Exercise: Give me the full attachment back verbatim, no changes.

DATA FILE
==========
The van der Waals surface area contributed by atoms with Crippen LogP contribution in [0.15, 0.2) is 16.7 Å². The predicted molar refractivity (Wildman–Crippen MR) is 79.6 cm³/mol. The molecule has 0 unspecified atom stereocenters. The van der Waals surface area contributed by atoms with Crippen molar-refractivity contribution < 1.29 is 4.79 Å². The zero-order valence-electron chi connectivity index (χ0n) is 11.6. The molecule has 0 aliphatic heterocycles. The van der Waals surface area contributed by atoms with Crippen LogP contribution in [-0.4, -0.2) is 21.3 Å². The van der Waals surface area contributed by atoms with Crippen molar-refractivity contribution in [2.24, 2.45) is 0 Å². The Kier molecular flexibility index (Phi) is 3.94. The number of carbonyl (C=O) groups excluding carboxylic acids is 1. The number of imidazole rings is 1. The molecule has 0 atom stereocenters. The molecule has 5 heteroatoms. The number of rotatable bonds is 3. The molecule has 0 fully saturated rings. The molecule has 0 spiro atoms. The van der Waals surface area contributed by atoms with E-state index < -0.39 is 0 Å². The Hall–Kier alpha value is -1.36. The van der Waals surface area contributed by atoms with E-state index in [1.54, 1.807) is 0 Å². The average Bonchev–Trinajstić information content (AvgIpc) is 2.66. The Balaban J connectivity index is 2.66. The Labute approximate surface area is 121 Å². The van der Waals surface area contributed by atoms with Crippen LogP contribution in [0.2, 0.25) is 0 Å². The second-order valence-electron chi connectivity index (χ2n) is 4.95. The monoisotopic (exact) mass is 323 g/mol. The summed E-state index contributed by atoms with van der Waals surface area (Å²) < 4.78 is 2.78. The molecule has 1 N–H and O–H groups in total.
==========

The van der Waals surface area contributed by atoms with Crippen LogP contribution in [0.15, 0.2) is 16.7 Å². The predicted molar refractivity (Wildman–Crippen MR) is 79.6 cm³/mol. The molecule has 0 unspecified atom stereocenters. The van der Waals surface area contributed by atoms with Crippen molar-refractivity contribution < 1.29 is 4.79 Å². The zero-order valence-electron chi connectivity index (χ0n) is 11.6. The molecule has 0 aliphatic heterocycles. The van der Waals surface area contributed by atoms with Crippen LogP contribution in [-0.4, -0.2) is 21.3 Å². The van der Waals surface area contributed by atoms with Crippen molar-refractivity contribution in [2.24, 2.45) is 0 Å². The Kier molecular flexibility index (Phi) is 3.94. The number of carbonyl (C=O) groups excluding carboxylic acids is 1. The number of imidazole rings is 1. The molecule has 0 atom stereocenters. The molecule has 5 heteroatoms. The number of rotatable bonds is 3. The molecule has 0 fully saturated rings. The molecule has 0 spiro atoms. The van der Waals surface area contributed by atoms with E-state index < -0.39 is 0 Å². The Hall–Kier alpha value is -1.36. The van der Waals surface area contributed by atoms with E-state index in [1.54, 1.807) is 0 Å². The average Bonchev–Trinajstić information content (AvgIpc) is 2.66. The Balaban J connectivity index is 2.66. The Labute approximate surface area is 121 Å². The van der Waals surface area contributed by atoms with Crippen LogP contribution in [0.2, 0.25) is 0 Å². The second-order valence-electron chi connectivity index (χ2n) is 4.95. The monoisotopic (exact) mass is 323 g/mol. The summed E-state index contributed by atoms with van der Waals surface area (Å²) < 4.78 is 2.78. The molecule has 1 N–H and O–H groups in total.